Fresh does not have a time period associated with it according to the Food and Drug Administration. Fresh means the food cannot have been frozen or preserved.

Simple can have multiple meanings. We think it means less processed and less ingredients. However, the food can include sugar and fat as part of the ingredients.

Premium is another word that does not have a meaning. It can trick you into thinking you are getting a better product or deal than you are.

Artisanal conveys the image of handcrafted baked goods and cheeses. Many grocery store products labeled “artisanal” are not produced by small-batch producers and may have many ingredients only used by larger producers. Check the ingredient lists.

Author: Pat Brinkman, Extension Educator, Family and Consumer Sciences, Ohio State University Extension Fayette County

Reviewer: Susan Zies, Extension Educator, Family and Consumer Sciences, Ohio State University Extension Wood County

References:

Jacobson, M. [2014]. Food Safety: Learn More about Food Additives with this Helpful Infographic What are additives used for and which should you avoid? Downloaded from Nutrition Action.Com Downloaded at http://www.nutritionaction.com/daily/food-safety/food-safety-learn-more-about-food-additives-with-this-helpful-infographic/?mqsc=E3775989&utm_source=WhatCountsEmail&utm_medium=Nutrition_Action_Daily_Tips+Nutrition%20Action%20Daily&utm_campaign=2014.07.19%20Daily%20Tip:%20Food%20Safety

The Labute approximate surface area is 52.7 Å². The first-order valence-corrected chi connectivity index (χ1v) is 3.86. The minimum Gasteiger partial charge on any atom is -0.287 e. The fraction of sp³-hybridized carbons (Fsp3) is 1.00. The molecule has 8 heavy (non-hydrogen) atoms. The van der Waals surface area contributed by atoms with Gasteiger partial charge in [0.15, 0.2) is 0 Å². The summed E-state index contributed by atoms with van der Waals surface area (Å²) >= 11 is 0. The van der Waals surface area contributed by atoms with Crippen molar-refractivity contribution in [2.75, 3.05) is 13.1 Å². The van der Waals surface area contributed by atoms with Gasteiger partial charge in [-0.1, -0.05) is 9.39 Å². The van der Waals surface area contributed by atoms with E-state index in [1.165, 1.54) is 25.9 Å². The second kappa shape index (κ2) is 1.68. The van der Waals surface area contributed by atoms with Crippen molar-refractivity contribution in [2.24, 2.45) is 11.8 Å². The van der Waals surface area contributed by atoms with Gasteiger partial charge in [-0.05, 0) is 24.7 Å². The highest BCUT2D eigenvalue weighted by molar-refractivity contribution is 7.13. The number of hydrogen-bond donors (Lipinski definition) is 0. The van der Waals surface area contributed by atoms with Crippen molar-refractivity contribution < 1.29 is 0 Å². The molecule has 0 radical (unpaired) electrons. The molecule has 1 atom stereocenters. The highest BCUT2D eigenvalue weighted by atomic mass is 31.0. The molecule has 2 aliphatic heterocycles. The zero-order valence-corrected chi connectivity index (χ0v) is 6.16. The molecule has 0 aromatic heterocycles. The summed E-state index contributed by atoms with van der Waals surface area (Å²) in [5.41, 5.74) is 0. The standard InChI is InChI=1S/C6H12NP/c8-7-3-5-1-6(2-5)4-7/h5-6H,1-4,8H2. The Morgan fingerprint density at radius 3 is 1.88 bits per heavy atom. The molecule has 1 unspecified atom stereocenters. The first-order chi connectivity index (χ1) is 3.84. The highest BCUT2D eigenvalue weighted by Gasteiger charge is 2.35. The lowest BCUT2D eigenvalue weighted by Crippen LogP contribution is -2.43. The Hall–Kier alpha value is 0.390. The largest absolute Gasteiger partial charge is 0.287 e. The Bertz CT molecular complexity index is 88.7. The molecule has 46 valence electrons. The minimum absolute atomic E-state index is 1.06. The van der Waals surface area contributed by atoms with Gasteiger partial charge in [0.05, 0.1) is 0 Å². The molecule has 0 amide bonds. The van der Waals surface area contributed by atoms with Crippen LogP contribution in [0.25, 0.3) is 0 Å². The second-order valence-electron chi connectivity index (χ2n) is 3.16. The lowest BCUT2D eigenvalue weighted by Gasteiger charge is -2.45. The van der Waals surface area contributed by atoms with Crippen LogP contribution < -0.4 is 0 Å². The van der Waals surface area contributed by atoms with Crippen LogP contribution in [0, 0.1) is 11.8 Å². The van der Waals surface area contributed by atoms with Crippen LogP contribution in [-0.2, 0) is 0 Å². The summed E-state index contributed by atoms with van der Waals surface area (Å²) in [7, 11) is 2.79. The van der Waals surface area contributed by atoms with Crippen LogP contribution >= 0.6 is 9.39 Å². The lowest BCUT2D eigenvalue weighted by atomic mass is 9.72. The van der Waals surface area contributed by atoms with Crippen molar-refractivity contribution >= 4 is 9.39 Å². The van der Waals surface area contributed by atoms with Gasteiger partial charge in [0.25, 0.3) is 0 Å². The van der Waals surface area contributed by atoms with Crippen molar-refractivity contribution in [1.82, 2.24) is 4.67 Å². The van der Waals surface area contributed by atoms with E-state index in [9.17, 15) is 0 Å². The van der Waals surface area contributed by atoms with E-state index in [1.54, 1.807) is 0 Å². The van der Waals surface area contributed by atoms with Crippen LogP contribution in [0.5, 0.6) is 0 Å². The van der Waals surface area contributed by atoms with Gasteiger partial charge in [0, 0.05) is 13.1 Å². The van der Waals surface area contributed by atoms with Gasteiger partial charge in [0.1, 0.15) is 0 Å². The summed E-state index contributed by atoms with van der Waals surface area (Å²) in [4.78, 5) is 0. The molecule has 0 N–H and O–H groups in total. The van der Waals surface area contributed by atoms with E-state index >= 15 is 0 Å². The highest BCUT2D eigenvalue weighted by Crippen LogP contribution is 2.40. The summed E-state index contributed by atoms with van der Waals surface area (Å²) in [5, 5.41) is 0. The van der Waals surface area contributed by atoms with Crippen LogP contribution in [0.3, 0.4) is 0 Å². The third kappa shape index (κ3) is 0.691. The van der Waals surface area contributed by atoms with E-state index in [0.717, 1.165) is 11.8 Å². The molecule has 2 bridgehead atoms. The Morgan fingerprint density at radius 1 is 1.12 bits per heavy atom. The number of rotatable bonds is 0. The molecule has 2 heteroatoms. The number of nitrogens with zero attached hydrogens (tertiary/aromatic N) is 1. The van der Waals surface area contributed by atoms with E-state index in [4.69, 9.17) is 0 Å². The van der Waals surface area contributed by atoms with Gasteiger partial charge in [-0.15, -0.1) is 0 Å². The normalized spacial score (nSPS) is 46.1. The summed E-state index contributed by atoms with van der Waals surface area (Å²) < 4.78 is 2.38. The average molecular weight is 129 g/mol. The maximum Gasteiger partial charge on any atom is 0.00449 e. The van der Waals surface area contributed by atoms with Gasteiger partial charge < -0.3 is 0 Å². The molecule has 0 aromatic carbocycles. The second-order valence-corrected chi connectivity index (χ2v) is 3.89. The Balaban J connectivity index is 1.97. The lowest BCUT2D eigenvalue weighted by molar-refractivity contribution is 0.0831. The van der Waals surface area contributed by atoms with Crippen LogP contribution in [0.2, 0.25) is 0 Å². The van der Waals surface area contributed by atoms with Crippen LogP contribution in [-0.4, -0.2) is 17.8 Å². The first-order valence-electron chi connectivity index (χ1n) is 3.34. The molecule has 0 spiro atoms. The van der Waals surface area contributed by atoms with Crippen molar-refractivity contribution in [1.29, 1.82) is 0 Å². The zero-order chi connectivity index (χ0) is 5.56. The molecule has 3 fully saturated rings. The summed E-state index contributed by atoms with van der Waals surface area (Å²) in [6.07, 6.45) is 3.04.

Consumer Reports, [2014]. Consumer Reports: New food label gotchas, Downloaded at http://articles.courant.com/2014-07-12/business/hc-ls-consumer-reports-food-gotchas-20140712_1_new-food-label-consumer-reports-food-packaging

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water 2What do you, a tree and a hamster have in common?

You all need water! All living things need water to survive whether they get it from a water fountain, a rain cloud or a little bottle attached to the side of a hamster cage!

How many of you think of a nice, cold glass of water when you need to quench your thirst? Whether we are indoors or out – we need to remember to keep our bodies hydrated and water should be the first thing we reach for. Your body is about 60% water and constantly needs to be replenished. Every cell in your body needs water to function properly.

  • Why water? Well, water does a great job in helping to keep our bodies hydrated without adding any sugar, caffeine or other substances
  • How much? You’ve probably heard for years that we all need 8 glasses of water every day – for a total of 64 ounces. Researchers have pointed out that the need for fluid can vary widely among individuals.
  • Does it have to be “plain” water? No, there are many ways to dress up the taste of a glass of water. A fairly common way to flavor the water is to add fruit or vegetable slices – lemons, strawberries, cucumber, etc. You can also add herbs to the water for refreshing drinks. Try a sprig of mint for a refreshing change of taste!
  • Can it help me lose weight? That is a possibility! If you drink a full glass of water before your meal, you may trick your brain into thinking that you are full sooner!       Also, if you substitute water for high calories drinks, you are helping control the number of calories your body is taking in each day.
  • Don’t always rely on your body to tell you that you need some water. When you are hot and sweaty, your thirst mechanism can shut off and you don’t know that you need some fluids. . If our bodies become dehydrated it can lead to physical and mental problems.